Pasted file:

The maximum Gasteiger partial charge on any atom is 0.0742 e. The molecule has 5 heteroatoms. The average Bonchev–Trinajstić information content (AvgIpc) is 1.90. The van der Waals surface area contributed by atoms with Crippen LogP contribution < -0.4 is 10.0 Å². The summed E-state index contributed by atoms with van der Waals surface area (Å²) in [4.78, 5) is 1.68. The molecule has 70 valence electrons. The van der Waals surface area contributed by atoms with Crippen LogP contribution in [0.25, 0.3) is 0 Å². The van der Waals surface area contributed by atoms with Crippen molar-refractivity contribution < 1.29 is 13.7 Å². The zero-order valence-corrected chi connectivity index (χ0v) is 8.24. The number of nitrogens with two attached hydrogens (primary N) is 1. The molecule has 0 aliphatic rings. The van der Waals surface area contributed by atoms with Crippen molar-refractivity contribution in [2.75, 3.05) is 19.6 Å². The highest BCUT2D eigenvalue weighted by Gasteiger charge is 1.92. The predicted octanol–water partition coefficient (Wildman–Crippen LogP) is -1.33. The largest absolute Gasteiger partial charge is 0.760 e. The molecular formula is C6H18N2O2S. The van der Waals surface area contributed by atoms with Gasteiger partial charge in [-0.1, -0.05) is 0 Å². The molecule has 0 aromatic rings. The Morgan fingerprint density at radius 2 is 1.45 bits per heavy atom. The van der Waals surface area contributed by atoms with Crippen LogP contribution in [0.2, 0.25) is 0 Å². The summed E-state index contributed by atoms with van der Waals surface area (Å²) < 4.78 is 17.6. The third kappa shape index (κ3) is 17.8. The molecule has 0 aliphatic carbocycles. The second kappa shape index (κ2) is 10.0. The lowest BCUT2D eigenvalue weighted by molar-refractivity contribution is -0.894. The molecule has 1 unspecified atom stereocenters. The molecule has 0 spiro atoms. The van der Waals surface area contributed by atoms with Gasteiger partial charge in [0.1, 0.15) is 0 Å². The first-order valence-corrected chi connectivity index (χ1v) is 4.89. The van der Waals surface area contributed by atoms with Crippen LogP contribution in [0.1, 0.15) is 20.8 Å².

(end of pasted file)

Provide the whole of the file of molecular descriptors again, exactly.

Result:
The maximum Gasteiger partial charge on any atom is 0.0742 e. The molecule has 5 heteroatoms. The average Bonchev–Trinajstić information content (AvgIpc) is 1.90. The van der Waals surface area contributed by atoms with Crippen LogP contribution < -0.4 is 10.0 Å². The summed E-state index contributed by atoms with van der Waals surface area (Å²) in [4.78, 5) is 1.68. The molecule has 70 valence electrons. The van der Waals surface area contributed by atoms with Crippen LogP contribution in [0.25, 0.3) is 0 Å². The van der Waals surface area contributed by atoms with Crippen molar-refractivity contribution < 1.29 is 13.7 Å². The zero-order valence-corrected chi connectivity index (χ0v) is 8.24. The number of nitrogens with two attached hydrogens (primary N) is 1. The molecule has 0 aliphatic rings. The van der Waals surface area contributed by atoms with Crippen molar-refractivity contribution in [2.75, 3.05) is 19.6 Å². The highest BCUT2D eigenvalue weighted by Gasteiger charge is 1.92. The predicted octanol–water partition coefficient (Wildman–Crippen LogP) is -1.33. The largest absolute Gasteiger partial charge is 0.760 e. The molecular formula is C6H18N2O2S. The van der Waals surface area contributed by atoms with Gasteiger partial charge in [-0.1, -0.05) is 0 Å². The molecule has 0 aromatic rings. The Morgan fingerprint density at radius 2 is 1.45 bits per heavy atom. The van der Waals surface area contributed by atoms with Crippen LogP contribution in [0.2, 0.25) is 0 Å². The summed E-state index contributed by atoms with van der Waals surface area (Å²) < 4.78 is 17.6. The third kappa shape index (κ3) is 17.8. The molecule has 0 aliphatic carbocycles. The second kappa shape index (κ2) is 10.0. The lowest BCUT2D eigenvalue weighted by molar-refractivity contribution is -0.894. The molecule has 1 unspecified atom stereocenters. The molecule has 0 spiro atoms. The van der Waals surface area contributed by atoms with Gasteiger partial charge in [0.1, 0.15) is 0 Å². The first-order valence-corrected chi connectivity index (χ1v) is 4.89. The van der Waals surface area contributed by atoms with Crippen LogP contribution in [0.1, 0.15) is 20.8 Å².